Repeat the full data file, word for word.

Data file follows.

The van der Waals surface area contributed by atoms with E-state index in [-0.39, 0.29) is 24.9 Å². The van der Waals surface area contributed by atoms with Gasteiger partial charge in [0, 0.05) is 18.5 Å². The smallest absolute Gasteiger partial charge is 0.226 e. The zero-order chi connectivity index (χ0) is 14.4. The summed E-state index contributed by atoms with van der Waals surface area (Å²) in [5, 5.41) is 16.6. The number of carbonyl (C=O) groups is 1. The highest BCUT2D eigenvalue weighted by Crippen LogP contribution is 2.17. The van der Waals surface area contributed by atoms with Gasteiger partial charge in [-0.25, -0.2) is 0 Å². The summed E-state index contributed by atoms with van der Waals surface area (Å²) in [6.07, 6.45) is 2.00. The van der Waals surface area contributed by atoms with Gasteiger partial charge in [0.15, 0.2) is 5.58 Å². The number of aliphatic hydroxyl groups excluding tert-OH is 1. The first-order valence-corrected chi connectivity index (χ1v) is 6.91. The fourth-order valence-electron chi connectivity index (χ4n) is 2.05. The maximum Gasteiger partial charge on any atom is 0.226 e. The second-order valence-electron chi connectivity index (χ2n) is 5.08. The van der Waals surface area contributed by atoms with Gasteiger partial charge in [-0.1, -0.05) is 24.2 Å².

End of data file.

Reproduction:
The van der Waals surface area contributed by atoms with E-state index in [-0.39, 0.29) is 24.9 Å². The van der Waals surface area contributed by atoms with Gasteiger partial charge in [0, 0.05) is 18.5 Å². The smallest absolute Gasteiger partial charge is 0.226 e. The zero-order chi connectivity index (χ0) is 14.4. The summed E-state index contributed by atoms with van der Waals surface area (Å²) in [5, 5.41) is 16.6. The number of carbonyl (C=O) groups is 1. The highest BCUT2D eigenvalue weighted by Crippen LogP contribution is 2.17. The van der Waals surface area contributed by atoms with Gasteiger partial charge in [-0.25, -0.2) is 0 Å². The summed E-state index contributed by atoms with van der Waals surface area (Å²) in [6.07, 6.45) is 2.00. The van der Waals surface area contributed by atoms with Gasteiger partial charge in [0.15, 0.2) is 5.58 Å². The number of aliphatic hydroxyl groups excluding tert-OH is 1. The first-order valence-corrected chi connectivity index (χ1v) is 6.91. The fourth-order valence-electron chi connectivity index (χ4n) is 2.05. The maximum Gasteiger partial charge on any atom is 0.226 e. The second-order valence-electron chi connectivity index (χ2n) is 5.08. The van der Waals surface area contributed by atoms with Gasteiger partial charge in [-0.1, -0.05) is 24.2 Å².